One of the greatest mysteries in the Minnesota gravel cycling scene is how a race called the “Filthy 50” has gone so long without really getting filthy. I mean, it’s a mid-October event in Minnesota where there have been blizzards on Halloween. Sure, the race has been dusty, but all of my memories of the Filthy 50 are filled with images of sun and mild (or hot!) temps. I don’t think I’ve worn a jacket. Ever. Check out the history of the Filthy 50 here.
The combination of the relatively shorter distance and the weather history (along with the fact that it is late in the season so riders are in good form) has made the Filthy 50 into the “gateway drug” for gravel cycling. I don’t count the names beyond my friends, but I know that the Filthy has been the first gravel event for probably a dozen of them.
All that changed on Sunday. If Trenton had, as legend has it, cut a great deal with the Weather Gods, then it either expired or was severely revoked on Sunday. Given that he was still all smiles as he welcomed folks to the sign-in table, I am saying that he knew the terms of the deal were to run out on this very day.
The weather forecast in the last week descended into cycling hell – eventually, it was temperatures just above freezing with rain/snA couple. Couple of years ago under less harsh conditions I had to abandon/DNF on the Almanzo 100 due to wet/cold hands that lost ability to brake/shift/steer. And yet, somehow (jet lag?), I decided, like consciously decided, not to pack a real rain jacket or rain pants for the day.
So, per tradition, we met for breakfast at Tarsilla’s in Stewartville– the group of Gravelleras & Gravelleros, slopping up some good greasy spoon country breakfast cuisine while having some yucks as our destiny for the day was coming closer– you could see the snow falling on Main Street through the window blinds at the end of the table. I threw down a Seven Layer Special without counting, but curious as to whether there was cheese in between sausage patties like a breakfast version of a Juicy Lucy(?).
Our group included some hardened veterans of nasty gravel weather, yet even after a 90-minute drive down from “the cities” of Minneapolis and St. Paul, a handful turned back after breakfast and returned to warm and dry cars with wet bikes in tow.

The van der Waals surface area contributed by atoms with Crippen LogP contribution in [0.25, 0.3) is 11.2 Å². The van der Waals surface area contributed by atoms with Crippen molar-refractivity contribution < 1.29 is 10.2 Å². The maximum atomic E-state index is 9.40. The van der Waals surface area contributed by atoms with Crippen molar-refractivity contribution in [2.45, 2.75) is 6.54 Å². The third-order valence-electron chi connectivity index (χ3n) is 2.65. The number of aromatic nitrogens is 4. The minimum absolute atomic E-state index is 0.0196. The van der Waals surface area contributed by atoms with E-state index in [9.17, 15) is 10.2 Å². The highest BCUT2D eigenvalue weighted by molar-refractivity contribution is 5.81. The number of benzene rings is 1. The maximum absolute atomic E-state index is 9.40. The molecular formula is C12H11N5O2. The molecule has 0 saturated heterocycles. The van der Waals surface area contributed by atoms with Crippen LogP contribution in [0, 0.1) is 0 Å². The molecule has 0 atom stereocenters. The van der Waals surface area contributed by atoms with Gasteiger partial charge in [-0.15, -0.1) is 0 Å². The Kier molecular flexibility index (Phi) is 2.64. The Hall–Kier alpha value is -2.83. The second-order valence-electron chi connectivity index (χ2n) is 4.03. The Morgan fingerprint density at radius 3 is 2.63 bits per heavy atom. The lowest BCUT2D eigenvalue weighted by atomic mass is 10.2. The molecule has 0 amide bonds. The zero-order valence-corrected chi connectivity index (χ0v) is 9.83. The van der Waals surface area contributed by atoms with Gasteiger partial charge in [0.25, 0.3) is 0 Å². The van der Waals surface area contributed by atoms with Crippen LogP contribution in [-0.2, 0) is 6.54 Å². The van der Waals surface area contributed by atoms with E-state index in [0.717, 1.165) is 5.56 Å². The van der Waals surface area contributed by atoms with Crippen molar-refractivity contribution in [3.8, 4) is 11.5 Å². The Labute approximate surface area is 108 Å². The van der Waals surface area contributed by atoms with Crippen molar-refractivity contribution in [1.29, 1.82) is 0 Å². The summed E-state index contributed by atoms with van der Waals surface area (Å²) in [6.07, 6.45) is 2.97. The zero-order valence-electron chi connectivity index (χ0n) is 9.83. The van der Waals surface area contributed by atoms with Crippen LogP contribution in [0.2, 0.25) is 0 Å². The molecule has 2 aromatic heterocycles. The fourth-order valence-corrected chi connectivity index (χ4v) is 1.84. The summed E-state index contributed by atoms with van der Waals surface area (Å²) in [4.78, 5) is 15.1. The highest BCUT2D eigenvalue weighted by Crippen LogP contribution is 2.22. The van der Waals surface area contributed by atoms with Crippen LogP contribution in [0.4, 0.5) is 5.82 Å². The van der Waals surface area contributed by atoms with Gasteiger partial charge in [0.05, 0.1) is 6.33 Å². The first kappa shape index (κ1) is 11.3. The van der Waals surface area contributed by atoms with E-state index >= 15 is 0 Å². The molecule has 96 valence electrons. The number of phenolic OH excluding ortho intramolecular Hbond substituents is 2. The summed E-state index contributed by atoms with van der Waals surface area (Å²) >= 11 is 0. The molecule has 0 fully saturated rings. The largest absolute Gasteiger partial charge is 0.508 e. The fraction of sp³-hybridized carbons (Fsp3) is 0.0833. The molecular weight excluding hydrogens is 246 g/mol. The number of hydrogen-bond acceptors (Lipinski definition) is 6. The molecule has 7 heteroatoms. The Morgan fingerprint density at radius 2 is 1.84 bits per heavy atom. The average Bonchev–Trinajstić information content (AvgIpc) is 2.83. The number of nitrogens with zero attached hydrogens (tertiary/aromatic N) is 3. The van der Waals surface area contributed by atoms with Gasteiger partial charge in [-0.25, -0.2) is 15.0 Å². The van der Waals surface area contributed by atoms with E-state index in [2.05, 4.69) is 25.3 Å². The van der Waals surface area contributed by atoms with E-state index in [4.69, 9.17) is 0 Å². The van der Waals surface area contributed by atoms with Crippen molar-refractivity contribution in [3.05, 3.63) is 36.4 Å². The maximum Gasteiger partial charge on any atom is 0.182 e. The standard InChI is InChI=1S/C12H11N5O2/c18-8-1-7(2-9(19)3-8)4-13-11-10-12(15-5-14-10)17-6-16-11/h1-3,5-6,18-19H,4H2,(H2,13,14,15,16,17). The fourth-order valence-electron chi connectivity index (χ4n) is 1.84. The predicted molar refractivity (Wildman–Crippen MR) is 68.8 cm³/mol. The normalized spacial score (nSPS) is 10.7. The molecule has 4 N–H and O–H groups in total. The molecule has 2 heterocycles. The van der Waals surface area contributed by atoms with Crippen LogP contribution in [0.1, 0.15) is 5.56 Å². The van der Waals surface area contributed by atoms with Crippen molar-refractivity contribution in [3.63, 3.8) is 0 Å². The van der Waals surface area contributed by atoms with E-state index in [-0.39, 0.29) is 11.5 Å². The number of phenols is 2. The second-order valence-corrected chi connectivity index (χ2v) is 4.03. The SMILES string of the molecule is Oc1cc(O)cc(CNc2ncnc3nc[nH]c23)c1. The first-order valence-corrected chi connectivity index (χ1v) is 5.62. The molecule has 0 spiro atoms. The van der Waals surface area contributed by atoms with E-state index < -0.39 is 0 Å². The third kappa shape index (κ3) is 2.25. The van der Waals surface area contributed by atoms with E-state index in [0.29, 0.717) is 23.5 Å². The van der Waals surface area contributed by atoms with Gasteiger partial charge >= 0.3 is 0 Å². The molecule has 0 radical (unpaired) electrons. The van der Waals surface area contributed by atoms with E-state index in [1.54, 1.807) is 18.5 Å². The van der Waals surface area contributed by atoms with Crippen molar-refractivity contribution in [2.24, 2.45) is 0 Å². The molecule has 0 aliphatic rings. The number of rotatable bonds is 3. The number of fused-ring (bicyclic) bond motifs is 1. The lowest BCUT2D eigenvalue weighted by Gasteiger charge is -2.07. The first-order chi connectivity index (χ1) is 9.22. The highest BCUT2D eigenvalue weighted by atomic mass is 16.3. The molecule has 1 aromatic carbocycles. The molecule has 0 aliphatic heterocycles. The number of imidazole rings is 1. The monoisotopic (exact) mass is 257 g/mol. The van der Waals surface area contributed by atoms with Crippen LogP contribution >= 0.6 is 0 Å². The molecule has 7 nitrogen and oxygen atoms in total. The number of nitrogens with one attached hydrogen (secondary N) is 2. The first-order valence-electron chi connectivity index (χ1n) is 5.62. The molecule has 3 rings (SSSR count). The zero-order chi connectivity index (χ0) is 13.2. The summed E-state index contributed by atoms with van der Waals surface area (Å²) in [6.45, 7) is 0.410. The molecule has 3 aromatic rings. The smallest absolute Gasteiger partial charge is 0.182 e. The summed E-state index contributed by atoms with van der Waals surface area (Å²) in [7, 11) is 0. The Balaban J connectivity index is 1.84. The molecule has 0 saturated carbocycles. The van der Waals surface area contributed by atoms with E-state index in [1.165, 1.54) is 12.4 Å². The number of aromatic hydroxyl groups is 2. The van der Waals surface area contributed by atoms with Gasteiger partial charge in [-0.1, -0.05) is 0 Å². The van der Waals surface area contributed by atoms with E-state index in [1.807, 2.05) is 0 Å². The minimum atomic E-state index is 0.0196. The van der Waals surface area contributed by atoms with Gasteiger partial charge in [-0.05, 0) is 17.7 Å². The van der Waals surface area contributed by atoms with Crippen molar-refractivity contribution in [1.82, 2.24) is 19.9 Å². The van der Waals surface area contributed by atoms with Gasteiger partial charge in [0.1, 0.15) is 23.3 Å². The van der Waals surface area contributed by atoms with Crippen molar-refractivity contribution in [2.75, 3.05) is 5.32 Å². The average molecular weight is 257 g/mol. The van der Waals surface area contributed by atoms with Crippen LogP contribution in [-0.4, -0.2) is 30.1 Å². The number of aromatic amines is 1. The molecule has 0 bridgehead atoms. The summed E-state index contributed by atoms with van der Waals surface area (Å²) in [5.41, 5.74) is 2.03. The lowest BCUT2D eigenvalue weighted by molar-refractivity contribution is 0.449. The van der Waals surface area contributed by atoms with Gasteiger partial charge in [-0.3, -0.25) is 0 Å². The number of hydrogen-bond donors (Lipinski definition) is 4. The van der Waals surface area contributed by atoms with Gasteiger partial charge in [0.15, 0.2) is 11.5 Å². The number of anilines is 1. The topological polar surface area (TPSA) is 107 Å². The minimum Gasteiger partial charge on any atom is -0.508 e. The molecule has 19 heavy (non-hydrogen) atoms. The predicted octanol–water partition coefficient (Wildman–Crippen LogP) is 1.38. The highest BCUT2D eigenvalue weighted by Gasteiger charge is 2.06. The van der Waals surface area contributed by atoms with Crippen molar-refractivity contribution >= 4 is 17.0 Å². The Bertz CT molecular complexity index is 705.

Given my experience over the rest of the day, I think they made very sound and reasonable decisions. It was the intelligent thing to do.
We rolled to the Safeway grocery store lot around 9:00am and were greeted, as mentioned, by a suspiciously chipper Trenton (the organizer, tribe leader). The snow was not thick but it was wet. My leather saddle had been lapping up water the whole morning (where are all the shower caps that I’ve been collecting from hotels!?!). We unhitched everything and geared up inside the car with the heat cranking at full. Everyone was popping in and out of their cars, getting ready for the day.
At the start line, as usual, our group was scattered and unidentifiable amongst the mob of balaclava’ed cyclist. Trenton stood in the back of a pickup – normal gravel race director sort of thing – and shouted out at the 533 riders that had suited up for the day. The PA system would not work in the weather. Some riders were doing the Pretty Filthy (new, 24-mile route – what did I say about gravel gateway drug?), but most were in it for the full 50.
As we rolled out, I bid farewell to the Wegner family (go Anna!) and rode out toward the front. Found Michael briefly and managed to switch on my Strava without crashing before we hit the gravel.
Once we hit the gravel, the muck started to spray everything. I remember seeing a dude in a green wool sweater as the spray started to build upon his back. The spray was streaming from people’s rear wheels, forward against their vertical seat tubes, dripping downward like a car wash.